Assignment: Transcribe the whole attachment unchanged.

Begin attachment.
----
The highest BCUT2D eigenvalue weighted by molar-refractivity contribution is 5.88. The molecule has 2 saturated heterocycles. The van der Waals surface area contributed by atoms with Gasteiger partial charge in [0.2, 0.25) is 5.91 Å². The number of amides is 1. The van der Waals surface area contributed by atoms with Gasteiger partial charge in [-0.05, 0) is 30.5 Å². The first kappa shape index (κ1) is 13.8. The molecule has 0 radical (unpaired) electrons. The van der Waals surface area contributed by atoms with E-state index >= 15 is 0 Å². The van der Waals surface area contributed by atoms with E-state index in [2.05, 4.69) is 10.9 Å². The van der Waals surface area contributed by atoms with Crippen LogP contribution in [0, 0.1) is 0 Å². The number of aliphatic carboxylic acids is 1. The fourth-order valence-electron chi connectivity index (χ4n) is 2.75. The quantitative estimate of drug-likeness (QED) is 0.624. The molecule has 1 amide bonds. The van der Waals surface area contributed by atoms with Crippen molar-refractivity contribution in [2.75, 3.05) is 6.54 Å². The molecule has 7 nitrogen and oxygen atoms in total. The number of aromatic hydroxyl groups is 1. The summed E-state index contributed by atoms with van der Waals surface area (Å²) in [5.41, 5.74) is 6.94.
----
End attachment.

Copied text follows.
The highest BCUT2D eigenvalue weighted by molar-refractivity contribution is 5.88. The molecule has 2 saturated heterocycles. The van der Waals surface area contributed by atoms with Gasteiger partial charge in [0.2, 0.25) is 5.91 Å². The number of amides is 1. The van der Waals surface area contributed by atoms with Gasteiger partial charge in [-0.05, 0) is 30.5 Å². The first kappa shape index (κ1) is 13.8. The molecule has 0 radical (unpaired) electrons. The van der Waals surface area contributed by atoms with E-state index >= 15 is 0 Å². The van der Waals surface area contributed by atoms with E-state index in [2.05, 4.69) is 10.9 Å². The van der Waals surface area contributed by atoms with Crippen LogP contribution in [0, 0.1) is 0 Å². The number of aliphatic carboxylic acids is 1. The fourth-order valence-electron chi connectivity index (χ4n) is 2.75. The quantitative estimate of drug-likeness (QED) is 0.624. The molecule has 1 amide bonds. The van der Waals surface area contributed by atoms with Crippen molar-refractivity contribution in [2.75, 3.05) is 6.54 Å². The molecule has 7 nitrogen and oxygen atoms in total. The number of aromatic hydroxyl groups is 1. The summed E-state index contributed by atoms with van der Waals surface area (Å²) in [5.41, 5.74) is 6.94.